At the first counseling session with Beall Phillips and Reba, Doug Phillips had written a memo of understanding that Beall read aloud to me first, outlining why I was in breach of the covenant of the church for talking to Kathleen. The second document I was given was called:

Ways to Make My Husband Successful
Ways to Demonstrate a Submissive Heart
Ways to Bless My Husband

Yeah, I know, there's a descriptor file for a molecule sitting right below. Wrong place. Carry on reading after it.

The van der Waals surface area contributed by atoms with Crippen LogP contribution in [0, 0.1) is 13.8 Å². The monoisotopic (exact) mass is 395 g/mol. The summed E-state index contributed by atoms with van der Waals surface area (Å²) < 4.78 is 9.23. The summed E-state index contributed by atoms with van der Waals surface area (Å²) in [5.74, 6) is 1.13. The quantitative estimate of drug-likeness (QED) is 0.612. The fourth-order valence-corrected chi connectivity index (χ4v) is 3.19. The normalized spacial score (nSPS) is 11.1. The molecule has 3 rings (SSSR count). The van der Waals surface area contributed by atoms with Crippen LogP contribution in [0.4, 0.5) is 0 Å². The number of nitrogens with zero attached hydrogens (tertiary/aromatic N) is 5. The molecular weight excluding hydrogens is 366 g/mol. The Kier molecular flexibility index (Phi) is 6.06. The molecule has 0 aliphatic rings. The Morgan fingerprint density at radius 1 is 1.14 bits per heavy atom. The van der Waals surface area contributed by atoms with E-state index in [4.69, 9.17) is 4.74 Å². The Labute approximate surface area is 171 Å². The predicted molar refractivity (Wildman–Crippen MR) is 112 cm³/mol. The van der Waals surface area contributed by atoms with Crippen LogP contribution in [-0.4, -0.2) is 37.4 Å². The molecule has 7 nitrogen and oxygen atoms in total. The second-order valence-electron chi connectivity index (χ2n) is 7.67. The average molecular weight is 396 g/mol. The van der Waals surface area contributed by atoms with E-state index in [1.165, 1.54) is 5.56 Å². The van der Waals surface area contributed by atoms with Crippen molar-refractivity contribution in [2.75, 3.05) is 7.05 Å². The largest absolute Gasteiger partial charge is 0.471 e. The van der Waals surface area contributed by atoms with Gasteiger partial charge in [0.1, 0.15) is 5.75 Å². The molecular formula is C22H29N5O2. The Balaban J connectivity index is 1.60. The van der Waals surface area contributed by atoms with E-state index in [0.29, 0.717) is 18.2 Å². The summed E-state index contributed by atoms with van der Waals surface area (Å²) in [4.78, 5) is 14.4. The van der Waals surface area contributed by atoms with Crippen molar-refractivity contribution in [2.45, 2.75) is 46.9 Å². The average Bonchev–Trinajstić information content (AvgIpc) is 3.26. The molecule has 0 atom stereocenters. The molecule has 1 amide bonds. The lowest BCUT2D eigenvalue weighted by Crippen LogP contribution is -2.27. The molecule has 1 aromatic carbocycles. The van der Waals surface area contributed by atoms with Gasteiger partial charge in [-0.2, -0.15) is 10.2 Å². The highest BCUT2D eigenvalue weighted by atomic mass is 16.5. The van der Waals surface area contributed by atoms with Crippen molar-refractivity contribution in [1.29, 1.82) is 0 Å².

I was not told at the time that these fourteen items were mandatory, but rather I thought they were suggestions for how to be a submissive wife. Nevertheless, I took them home and read them aloud to my children, asking them to please evaluate me honestly in light of each of the fourteen items. I asked them to tell me whether or not I did each of those things on the list and to give me specific examples of how I was either submissive or unsubmissive according to this list. I did not have the conviction that women couldn’t speak to men about theology, and told Beall Phillips and Reba Short this in the first counseling session. Other than that, my children both agreed that I already did everything on that list anyway, to a degree. Although it was not clear to me at the first counseling session, by the third session I was told that it was mandatory that I completed them exactly. Nevertheless, I had fulfilled them in what I considered to be the spirit of the matter, including not talking to men about theology for the duration of the three counseling sessions.